Matter, Gravity, Mass

Give examples of four states of matter. Discuss how gravity affects weight and density. Why is the mass density more important than weight density? 

The four states of the matter are solid, liquid, gas and plasma. Examples of the solid state is the frozen water (ice), vast majority of metals in normal conditions (below the melting point), a large number of chemical compounds in normal conditions (like the table salt NaCl). Examples of liquids are water in normal conditions, molten state of chemical elements (like Br in normal conditions), etc. Gas state is for example the mixture of chemical elements we call air (a mixture of nitrogen, oxygen and traces of other gas chemical elements or compounds – like CO2 or Helium He). Other example of gas is the water at a temperature higher than its critical temperature vapor . This means that by increasing its pressure the substance in gas state can not be condensed without reducing its pressure. Examples of plasma is any ionized gas. Plasma can be found in the flames of a burning gas, a plasma bulb lightning or into the earth ionosphere at very high altitudes. Also all the stars are made out of plasma.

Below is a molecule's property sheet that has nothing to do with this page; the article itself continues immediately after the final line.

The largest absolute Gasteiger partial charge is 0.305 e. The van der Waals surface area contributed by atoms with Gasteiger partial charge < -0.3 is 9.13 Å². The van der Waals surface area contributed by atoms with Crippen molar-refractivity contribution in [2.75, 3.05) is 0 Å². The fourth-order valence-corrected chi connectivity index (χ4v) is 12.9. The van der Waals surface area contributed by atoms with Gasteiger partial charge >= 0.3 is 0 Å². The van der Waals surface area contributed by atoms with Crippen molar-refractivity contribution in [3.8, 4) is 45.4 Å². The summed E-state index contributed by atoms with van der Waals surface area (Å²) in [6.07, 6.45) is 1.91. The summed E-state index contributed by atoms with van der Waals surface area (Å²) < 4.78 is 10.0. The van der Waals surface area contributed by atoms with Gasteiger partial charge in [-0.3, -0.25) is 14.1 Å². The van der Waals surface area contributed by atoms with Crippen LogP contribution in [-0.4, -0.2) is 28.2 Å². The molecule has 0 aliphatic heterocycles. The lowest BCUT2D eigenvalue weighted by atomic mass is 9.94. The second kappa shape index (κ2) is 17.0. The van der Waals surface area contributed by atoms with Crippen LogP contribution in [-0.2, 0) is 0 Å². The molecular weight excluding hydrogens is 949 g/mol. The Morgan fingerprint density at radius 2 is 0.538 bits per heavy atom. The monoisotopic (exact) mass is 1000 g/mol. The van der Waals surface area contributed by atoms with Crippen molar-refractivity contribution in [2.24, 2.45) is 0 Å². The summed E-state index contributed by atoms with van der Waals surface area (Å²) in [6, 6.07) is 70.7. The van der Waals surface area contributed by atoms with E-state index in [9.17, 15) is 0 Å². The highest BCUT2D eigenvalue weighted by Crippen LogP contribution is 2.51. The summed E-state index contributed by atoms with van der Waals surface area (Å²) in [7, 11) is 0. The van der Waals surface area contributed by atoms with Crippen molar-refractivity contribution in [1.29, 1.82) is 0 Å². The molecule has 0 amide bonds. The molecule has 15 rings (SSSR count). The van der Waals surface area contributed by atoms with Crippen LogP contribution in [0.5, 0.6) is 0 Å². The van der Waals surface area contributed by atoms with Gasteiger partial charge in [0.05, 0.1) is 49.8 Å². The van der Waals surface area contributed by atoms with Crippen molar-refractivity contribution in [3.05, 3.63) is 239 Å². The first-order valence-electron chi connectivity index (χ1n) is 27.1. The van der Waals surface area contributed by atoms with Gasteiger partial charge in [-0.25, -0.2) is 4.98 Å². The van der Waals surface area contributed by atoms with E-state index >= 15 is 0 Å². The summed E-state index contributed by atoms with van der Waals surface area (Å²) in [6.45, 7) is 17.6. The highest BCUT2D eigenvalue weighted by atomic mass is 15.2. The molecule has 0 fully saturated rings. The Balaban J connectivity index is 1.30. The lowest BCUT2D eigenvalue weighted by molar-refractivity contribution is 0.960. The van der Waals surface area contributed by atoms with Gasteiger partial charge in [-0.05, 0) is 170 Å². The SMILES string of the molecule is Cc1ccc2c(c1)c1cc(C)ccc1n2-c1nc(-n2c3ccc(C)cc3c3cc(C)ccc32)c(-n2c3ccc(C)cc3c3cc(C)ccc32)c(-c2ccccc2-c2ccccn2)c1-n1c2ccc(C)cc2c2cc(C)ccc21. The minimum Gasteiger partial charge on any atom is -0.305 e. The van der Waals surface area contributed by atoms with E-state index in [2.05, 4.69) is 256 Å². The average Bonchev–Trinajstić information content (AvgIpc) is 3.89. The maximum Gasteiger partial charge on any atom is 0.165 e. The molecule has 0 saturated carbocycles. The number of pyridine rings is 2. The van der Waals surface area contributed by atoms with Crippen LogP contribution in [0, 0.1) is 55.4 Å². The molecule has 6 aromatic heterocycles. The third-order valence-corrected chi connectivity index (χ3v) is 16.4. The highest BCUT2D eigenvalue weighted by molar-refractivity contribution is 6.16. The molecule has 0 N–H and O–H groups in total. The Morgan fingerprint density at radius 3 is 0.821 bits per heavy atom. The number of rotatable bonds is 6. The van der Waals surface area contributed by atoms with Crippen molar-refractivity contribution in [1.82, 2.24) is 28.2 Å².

By DEFINITION the gravity is the acceleration with which a body is attracted by the Earth or any other very large mass (planets). The weight of a body is the force with which that body is attracted by Earth (or another planet). The relationship between the gravity (g) and the weight of a body (W) is as the second physics principle states W =m*g, hence they are interrelated (proportional) . A smaller gravity implies a smaller weight and a bigger gravity implies a bigger weight. On the other hand the density of a body is DEFINED as the mass over the volume of that body, hence the gravity in its original definition (as acceleration) does not affect the density. (However if by gravity one understands the force of attraction one can say that the density becomes higher and higher as one moves from the outside of the planet to its core.)

If by density is by definition the mass of a body over its volume. If by mass density one understands the definition given before and by weight density the weight of a body over its volume, the mass density is more important because it is independent of gravity (or gravitational field of another body), and hence it is an intrinsic property of that body. (it does not depend on the presence of other bodies).